We’re Teaching the Wrong Laws

Our public education and culture is loaded with the free-market versions of trust. We teach, “If you’re not careful they will screw you.” We passcode-protect everything. We are taught to suspect the worst of everyone, be wary of every open bottle of soda, watch out for ingredients on any bottle.

Then in business school, we are taught that if customers don’t trust you, you need to convince them you are trustworthy – partly by insisting on our trustworthiness.  You can’t protest enough for that to work: in fact, guess the Two Most Trust-Destroying Words You Can Say.

By teaching distrust and confusing trust recovery with messaging, we are teaching entire generations to be suspicious of anyone and everything. By teaching suspicion and distrust, you can make book on it: what we’ll get is a reduction in trustworthiness. Read the Tale of the Thieving Convenience Store Managers.

This doesn’t mean we shouldn’t teach trustworthiness; much of my career has been built heavily around that. But by itself it’s not enough.

We need also to be teaching risk-taking, relationships, and the values of being connected to other human beings –not just than calibrating the dangers of hitchhiking.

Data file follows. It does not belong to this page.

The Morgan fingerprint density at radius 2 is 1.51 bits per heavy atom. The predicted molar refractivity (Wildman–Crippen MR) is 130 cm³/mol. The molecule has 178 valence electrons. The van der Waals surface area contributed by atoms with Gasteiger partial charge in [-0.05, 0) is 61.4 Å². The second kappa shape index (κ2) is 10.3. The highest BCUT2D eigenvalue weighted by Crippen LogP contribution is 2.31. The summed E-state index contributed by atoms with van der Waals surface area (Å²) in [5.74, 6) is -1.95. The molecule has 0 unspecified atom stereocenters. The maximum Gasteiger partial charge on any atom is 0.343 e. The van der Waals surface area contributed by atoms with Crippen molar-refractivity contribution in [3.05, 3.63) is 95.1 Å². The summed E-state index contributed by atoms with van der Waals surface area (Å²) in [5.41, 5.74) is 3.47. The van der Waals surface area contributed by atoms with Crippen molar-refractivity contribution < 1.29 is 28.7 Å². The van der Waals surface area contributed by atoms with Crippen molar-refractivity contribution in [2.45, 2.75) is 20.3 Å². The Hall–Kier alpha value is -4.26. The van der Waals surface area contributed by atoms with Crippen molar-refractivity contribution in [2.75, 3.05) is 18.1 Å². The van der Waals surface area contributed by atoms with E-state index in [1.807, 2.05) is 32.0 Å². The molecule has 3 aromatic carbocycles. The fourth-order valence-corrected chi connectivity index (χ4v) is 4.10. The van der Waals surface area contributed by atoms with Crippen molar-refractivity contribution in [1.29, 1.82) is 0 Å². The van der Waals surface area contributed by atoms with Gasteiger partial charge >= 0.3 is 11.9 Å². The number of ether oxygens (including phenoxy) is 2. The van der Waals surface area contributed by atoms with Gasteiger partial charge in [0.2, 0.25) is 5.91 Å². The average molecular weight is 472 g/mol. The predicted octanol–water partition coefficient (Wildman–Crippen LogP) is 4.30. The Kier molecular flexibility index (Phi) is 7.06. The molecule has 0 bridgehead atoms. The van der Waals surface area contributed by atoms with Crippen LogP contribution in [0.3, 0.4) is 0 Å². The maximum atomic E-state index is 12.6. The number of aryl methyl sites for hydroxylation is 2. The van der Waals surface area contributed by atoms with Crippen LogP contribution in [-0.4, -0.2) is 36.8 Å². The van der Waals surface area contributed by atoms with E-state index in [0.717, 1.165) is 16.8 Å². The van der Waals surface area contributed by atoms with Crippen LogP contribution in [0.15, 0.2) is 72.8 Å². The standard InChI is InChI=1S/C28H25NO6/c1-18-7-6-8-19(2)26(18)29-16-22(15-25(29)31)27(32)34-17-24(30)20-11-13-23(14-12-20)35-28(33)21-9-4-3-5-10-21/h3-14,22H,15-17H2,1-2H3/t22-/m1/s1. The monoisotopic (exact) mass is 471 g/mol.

Don’t tell me there’s no data.  The General Social Survey has been collecting data on the propensity to trust since 1972. One interesting finding: the propensity to trust is strongly correlated with educational attainment.  What does that say about the social and economic costs of cutting educational investment in the name of lowering taxes?

And don’t tell me I’m naive. I was in Denmark a few months ago. I left my wallet in a taxi. By the time I discovered it, my client had left me a message to say the taxi driver had returned it to their offices, and they’d paid him to bring it to my hotel. Which he did.

I expressed amazement at how well it had all worked out. My client said, “Nothing to be surprised at. Anything less would have been surprising.”

I bet the Danes hitch, too.

Three Things You Need to Know About Trust: Part 3

There are really only three things you need to know about trust. You can pretty much deduce the rest. The three parts are:

  1. Trust is a Two-player Game
  2. Trust Requires Risk
  3. Trust is Reciprocal

Part 3: Trust is Reciprocal–and What You Can Deduce From It All

Trust is created when one party takes a risk, and the other reciprocates positively. Think of a handshake offered, and returned.

Trust is AC, Not DC

We saw in Part 1 that one player does the trusting, and the other is trusted; the one doing the trusting is the one taking the risk.  That’s true – but only for the instant of that trust transaction. Trust is rarely built on one exchange alone, and the roles cannot stay fixed.

If you focus on being trustworthy, and your client trusts you, good for you. You can play that game for a while, but eventually your client will notice, ‘Wait, I’m taking all the risks here – what’s up with that?’ And at that point, they will stop trusting you.